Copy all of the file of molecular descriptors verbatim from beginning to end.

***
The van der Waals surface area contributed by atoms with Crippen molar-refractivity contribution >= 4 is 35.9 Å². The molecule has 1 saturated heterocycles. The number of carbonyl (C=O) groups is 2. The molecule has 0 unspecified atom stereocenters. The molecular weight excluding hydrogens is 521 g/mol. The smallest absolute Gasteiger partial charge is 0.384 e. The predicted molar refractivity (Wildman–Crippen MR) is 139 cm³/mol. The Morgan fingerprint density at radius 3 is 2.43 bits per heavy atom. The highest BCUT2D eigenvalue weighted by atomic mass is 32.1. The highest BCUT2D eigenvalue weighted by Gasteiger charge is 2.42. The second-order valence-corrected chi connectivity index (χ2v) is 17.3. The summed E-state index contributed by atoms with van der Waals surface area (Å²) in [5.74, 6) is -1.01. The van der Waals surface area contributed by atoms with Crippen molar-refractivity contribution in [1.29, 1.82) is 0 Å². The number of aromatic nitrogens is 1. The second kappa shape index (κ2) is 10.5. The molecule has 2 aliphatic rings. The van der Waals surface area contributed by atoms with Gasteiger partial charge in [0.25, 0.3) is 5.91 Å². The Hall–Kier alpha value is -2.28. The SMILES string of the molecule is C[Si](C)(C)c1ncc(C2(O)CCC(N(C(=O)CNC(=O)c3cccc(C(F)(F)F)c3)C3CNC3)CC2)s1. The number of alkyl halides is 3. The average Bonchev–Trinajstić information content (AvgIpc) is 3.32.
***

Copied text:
The van der Waals surface area contributed by atoms with Crippen molar-refractivity contribution >= 4 is 35.9 Å². The molecule has 1 saturated heterocycles. The number of carbonyl (C=O) groups is 2. The molecule has 0 unspecified atom stereocenters. The molecular weight excluding hydrogens is 521 g/mol. The smallest absolute Gasteiger partial charge is 0.384 e. The predicted molar refractivity (Wildman–Crippen MR) is 139 cm³/mol. The Morgan fingerprint density at radius 3 is 2.43 bits per heavy atom. The highest BCUT2D eigenvalue weighted by atomic mass is 32.1. The highest BCUT2D eigenvalue weighted by Gasteiger charge is 2.42. The second-order valence-corrected chi connectivity index (χ2v) is 17.3. The summed E-state index contributed by atoms with van der Waals surface area (Å²) in [5.74, 6) is -1.01. The van der Waals surface area contributed by atoms with Crippen molar-refractivity contribution in [1.29, 1.82) is 0 Å². The number of aromatic nitrogens is 1. The second kappa shape index (κ2) is 10.5. The molecule has 2 aliphatic rings. The van der Waals surface area contributed by atoms with Gasteiger partial charge in [0.25, 0.3) is 5.91 Å². The Hall–Kier alpha value is -2.28. The SMILES string of the molecule is C[Si](C)(C)c1ncc(C2(O)CCC(N(C(=O)CNC(=O)c3cccc(C(F)(F)F)c3)C3CNC3)CC2)s1. The number of alkyl halides is 3. The average Bonchev–Trinajstić information content (AvgIpc) is 3.32.